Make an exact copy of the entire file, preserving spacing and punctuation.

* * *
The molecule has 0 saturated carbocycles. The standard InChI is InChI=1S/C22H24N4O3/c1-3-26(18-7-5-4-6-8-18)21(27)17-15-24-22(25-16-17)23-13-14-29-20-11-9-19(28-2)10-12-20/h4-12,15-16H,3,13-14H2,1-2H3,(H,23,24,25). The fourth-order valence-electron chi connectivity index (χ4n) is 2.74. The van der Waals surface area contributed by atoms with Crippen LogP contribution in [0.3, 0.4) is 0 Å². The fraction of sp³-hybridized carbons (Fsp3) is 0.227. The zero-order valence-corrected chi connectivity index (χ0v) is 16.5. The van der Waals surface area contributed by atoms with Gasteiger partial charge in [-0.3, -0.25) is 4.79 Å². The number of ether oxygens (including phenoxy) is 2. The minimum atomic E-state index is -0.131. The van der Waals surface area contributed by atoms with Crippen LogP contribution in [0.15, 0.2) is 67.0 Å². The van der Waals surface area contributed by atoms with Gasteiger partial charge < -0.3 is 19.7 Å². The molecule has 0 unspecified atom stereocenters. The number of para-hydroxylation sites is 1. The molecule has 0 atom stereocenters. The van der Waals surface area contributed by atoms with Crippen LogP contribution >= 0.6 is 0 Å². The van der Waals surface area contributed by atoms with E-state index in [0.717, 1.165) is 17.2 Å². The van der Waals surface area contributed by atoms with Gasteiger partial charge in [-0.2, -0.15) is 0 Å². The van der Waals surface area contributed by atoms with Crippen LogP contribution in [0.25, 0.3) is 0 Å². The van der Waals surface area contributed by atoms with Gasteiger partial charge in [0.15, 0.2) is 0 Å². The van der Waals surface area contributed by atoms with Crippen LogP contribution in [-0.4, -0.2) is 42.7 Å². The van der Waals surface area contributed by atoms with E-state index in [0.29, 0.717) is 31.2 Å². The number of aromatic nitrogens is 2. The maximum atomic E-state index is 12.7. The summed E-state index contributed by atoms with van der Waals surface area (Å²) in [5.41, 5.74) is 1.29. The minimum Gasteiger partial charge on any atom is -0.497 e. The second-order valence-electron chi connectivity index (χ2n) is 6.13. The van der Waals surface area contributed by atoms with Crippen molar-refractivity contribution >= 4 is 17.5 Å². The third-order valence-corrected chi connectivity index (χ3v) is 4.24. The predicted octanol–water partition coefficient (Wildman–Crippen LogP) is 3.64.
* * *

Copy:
The molecule has 0 saturated carbocycles. The standard InChI is InChI=1S/C22H24N4O3/c1-3-26(18-7-5-4-6-8-18)21(27)17-15-24-22(25-16-17)23-13-14-29-20-11-9-19(28-2)10-12-20/h4-12,15-16H,3,13-14H2,1-2H3,(H,23,24,25). The fourth-order valence-electron chi connectivity index (χ4n) is 2.74. The van der Waals surface area contributed by atoms with Crippen LogP contribution in [0.3, 0.4) is 0 Å². The fraction of sp³-hybridized carbons (Fsp3) is 0.227. The zero-order valence-corrected chi connectivity index (χ0v) is 16.5. The van der Waals surface area contributed by atoms with Gasteiger partial charge in [-0.3, -0.25) is 4.79 Å². The number of ether oxygens (including phenoxy) is 2. The minimum atomic E-state index is -0.131. The van der Waals surface area contributed by atoms with Crippen LogP contribution in [0.15, 0.2) is 67.0 Å². The van der Waals surface area contributed by atoms with Gasteiger partial charge < -0.3 is 19.7 Å². The molecule has 0 unspecified atom stereocenters. The number of para-hydroxylation sites is 1. The molecule has 0 atom stereocenters. The van der Waals surface area contributed by atoms with Crippen LogP contribution >= 0.6 is 0 Å². The van der Waals surface area contributed by atoms with E-state index in [0.717, 1.165) is 17.2 Å². The van der Waals surface area contributed by atoms with Gasteiger partial charge in [-0.2, -0.15) is 0 Å². The van der Waals surface area contributed by atoms with Crippen LogP contribution in [0.25, 0.3) is 0 Å². The van der Waals surface area contributed by atoms with Gasteiger partial charge in [0.15, 0.2) is 0 Å². The van der Waals surface area contributed by atoms with Crippen LogP contribution in [-0.4, -0.2) is 42.7 Å². The van der Waals surface area contributed by atoms with E-state index in [0.29, 0.717) is 31.2 Å². The number of aromatic nitrogens is 2. The maximum atomic E-state index is 12.7. The summed E-state index contributed by atoms with van der Waals surface area (Å²) in [5.41, 5.74) is 1.29. The minimum Gasteiger partial charge on any atom is -0.497 e. The second-order valence-electron chi connectivity index (χ2n) is 6.13. The van der Waals surface area contributed by atoms with Crippen molar-refractivity contribution >= 4 is 17.5 Å². The third-order valence-corrected chi connectivity index (χ3v) is 4.24. The predicted octanol–water partition coefficient (Wildman–Crippen LogP) is 3.64.